An escalating game of chicken between Russia and the United States over terms of trade in poultry and steel is evoking unexpected passions from notoriously apathetic Russians, many of whom say it's about time the Kremlin started defending local business.
A Russian ban on US poultry imports, announced at the weekend, is an act of historical justice, says one farmers' representative. "Our poultry industry was vaporized a decade ago, and never given a chance to revive," says Yury Chernichenko, leader of the Peasants Party of Russia, an association of private farmers.
Mr. Chernichenko says that the US flooded Russia with frozen chicken parts in the form of food aid during the winter of 1991-92, as the USSR was collapsing and famine was widely predicted.
Much bigger and juicier than the stringy Soviet-era fowl Russians were accustomed to, the new arrivals quickly won the nickname of "Bush legs" - a tribute to then-President George Bush Sr.
But market positions won through humanitarian assistance paid commercial dividends later on. Bush legs accounted for more than half the chicken sold in Russia last year, at prices the floundering local producers can't match. A kilo (2.2 pounds) of US frozen chicken typically costs about 45 rubles ($1.50) while the same amount of locally grown fresh poultry is 60 rubles ($2) or more.
"Our American competitors are like an aircraft carrier task force, while we are like a little fleet of row boats," says Mr. Chernichenko. "We need an equalizer."
The looming trade war has provoked some of the toughest exchanges of rhetoric since the cold war ended, and threatens to inflict real economic damage on both sides. Tariffs imposed on steel imports to the US by President George W. Bush last week could cost Russian producers up to $600 million annually, and cripple one of the country's few viable industrial exports.
The embargo on American frozen chicken, if it sticks, will close down an $800-million-a- year business that accounts for almost half of all US poultry exports, and hit hard in major producing states like Mississippi.
US officials say the ban is not justified scientifically and are accusing Moscow of protectionism.
Officials on both sides claim that the issues of steel and chicken are unrelated, but few here are buying that.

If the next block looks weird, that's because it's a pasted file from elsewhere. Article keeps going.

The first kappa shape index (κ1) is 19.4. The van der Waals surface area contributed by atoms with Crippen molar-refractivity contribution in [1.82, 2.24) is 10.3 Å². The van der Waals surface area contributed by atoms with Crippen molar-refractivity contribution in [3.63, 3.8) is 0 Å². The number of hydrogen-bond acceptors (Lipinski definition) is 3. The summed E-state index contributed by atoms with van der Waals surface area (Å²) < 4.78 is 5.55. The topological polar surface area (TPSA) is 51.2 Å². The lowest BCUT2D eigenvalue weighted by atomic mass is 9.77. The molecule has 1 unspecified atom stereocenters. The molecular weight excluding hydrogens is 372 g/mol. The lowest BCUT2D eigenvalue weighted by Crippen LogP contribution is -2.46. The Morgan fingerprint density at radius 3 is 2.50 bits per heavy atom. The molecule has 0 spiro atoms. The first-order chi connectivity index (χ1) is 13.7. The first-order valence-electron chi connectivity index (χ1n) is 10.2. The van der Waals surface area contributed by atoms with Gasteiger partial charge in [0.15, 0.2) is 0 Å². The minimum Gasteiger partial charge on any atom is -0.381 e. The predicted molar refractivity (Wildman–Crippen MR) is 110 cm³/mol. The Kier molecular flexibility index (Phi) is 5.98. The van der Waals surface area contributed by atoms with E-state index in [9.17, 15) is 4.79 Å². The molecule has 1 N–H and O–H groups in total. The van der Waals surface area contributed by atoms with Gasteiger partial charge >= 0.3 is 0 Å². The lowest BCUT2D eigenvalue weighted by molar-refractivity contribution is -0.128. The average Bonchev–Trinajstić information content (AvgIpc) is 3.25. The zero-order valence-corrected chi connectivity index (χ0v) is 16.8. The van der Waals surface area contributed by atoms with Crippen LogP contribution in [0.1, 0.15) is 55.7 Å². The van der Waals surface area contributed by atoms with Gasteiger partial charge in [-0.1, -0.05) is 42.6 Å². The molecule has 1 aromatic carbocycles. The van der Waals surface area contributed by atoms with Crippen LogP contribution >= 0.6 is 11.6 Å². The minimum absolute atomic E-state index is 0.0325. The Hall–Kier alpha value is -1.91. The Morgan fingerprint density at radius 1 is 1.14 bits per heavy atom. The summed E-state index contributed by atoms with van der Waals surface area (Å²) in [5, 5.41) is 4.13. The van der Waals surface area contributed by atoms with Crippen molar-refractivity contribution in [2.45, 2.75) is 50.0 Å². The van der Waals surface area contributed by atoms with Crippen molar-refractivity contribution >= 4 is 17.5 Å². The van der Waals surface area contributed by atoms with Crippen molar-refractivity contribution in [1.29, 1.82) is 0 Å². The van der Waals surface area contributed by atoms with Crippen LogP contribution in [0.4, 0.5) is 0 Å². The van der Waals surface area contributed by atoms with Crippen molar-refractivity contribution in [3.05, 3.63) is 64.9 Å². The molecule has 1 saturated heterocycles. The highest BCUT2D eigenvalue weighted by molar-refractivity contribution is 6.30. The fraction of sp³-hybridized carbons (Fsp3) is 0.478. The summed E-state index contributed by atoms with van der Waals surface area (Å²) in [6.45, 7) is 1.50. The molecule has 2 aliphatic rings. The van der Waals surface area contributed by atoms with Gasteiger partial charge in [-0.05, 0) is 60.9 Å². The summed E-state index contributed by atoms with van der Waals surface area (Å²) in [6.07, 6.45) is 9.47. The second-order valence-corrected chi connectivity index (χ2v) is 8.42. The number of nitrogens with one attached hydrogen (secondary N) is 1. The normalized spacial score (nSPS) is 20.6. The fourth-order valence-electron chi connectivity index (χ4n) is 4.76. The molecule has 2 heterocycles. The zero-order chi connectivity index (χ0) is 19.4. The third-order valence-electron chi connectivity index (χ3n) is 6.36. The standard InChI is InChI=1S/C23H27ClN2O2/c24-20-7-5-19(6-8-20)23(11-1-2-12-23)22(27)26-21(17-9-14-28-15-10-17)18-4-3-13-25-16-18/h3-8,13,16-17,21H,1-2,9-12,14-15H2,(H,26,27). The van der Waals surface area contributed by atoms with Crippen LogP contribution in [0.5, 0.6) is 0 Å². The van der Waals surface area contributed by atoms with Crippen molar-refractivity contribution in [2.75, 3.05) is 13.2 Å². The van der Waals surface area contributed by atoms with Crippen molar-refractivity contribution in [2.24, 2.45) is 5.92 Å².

"Bush is acting to protect US steel producers, but it's contrary to the principles he preaches to the world and it directly hurts Russia," says Ruslan Grinberg, deputy director of the independent Institute for International Economic and Political Studies in Moscow. "Obviously we can't put up with that. There must be a Russian response."
The Ministry of Agriculture in Moscow says US chicken sales have been halted for health reasons, citing alleged high levels of antibiotics, growth hormones and dangerous bacteria in the American birds. Amid tense negotiations over the poultry ban this week in Moscow, a Russian veterinary service official said he wants to inspect US poultry plants that export to Russia.
That statement strikes a chord with many Russians, who are generally ready to believe the worst of foreigners in any case.
"Yes, they're poisoning us," says Zoya Lubovtsova, a Moscow pensioner. "I stopped buying Bush legs a few years ago, because they're too fatty and funny- tasting. I knew there was something wrong with them." She buys only Russian chicken now, though she says it's a drain on her meager budget.
Other shoppers scoff at the idea that American chicken is tainted, but say they've switched to local produce for other reasons.
"Ten years ago we didn't have much choice, and Bush legs were cheap and tasty," says Yevgenia Fotina, a middle-aged Moscow homemaker.
"Now you can buy many different cuts of locally grown fresh chicken, if you look for it and are willing to pay more," Ms. Fotina. "Fresh is always better."
Supporters of the ban say the grocery shelves in relatively well-heeled Moscow are not typical of the country as a whole, however. Most of Russia remains sunk in economic depression, and the ban proponents say the cheap American chicken legs are preventing local producers from reviving.
"A country that can't grow its own chicken is a sad spectacle," says the Peasants Party's Chernichenko. "Our producers need a chance to get into the market, to make some money and invest it in future improvements. The Americans don't hesitate to protect their own, and neither should we."
An official with the Agriculture Ministry, who asked that his name not be used, said the ban on American chicken will probably be temporary, and could be modified by the ongoing negotiations between Russian and American trade officials.
But, the official added, the dominance of Bush legs is a fading artifact of Russia's difficult post-Soviet transition rather than a normal market situation.
"Our domestic poultry production is growing by about 10 percent annually," he says, "and quality is constantly improving."
"With or without protection, our own industry will eventually retake its home market. With protection, that will happen much faster."
Not everyone is pleased. Natalia Num is a World War II veteran who scrapes by on a monthly pension of 1,500 rubles ($50). She says she'd be happy to buy Russian chicken, but she simply can't afford to pay 25 to 30 percent more.
"I've been eating Bush legs for 10 years and I've never been poisoned. That's nonsense," she says. "I buy the cheapest, and now they're taking it away. I can't understand that. What am I supposed to do?"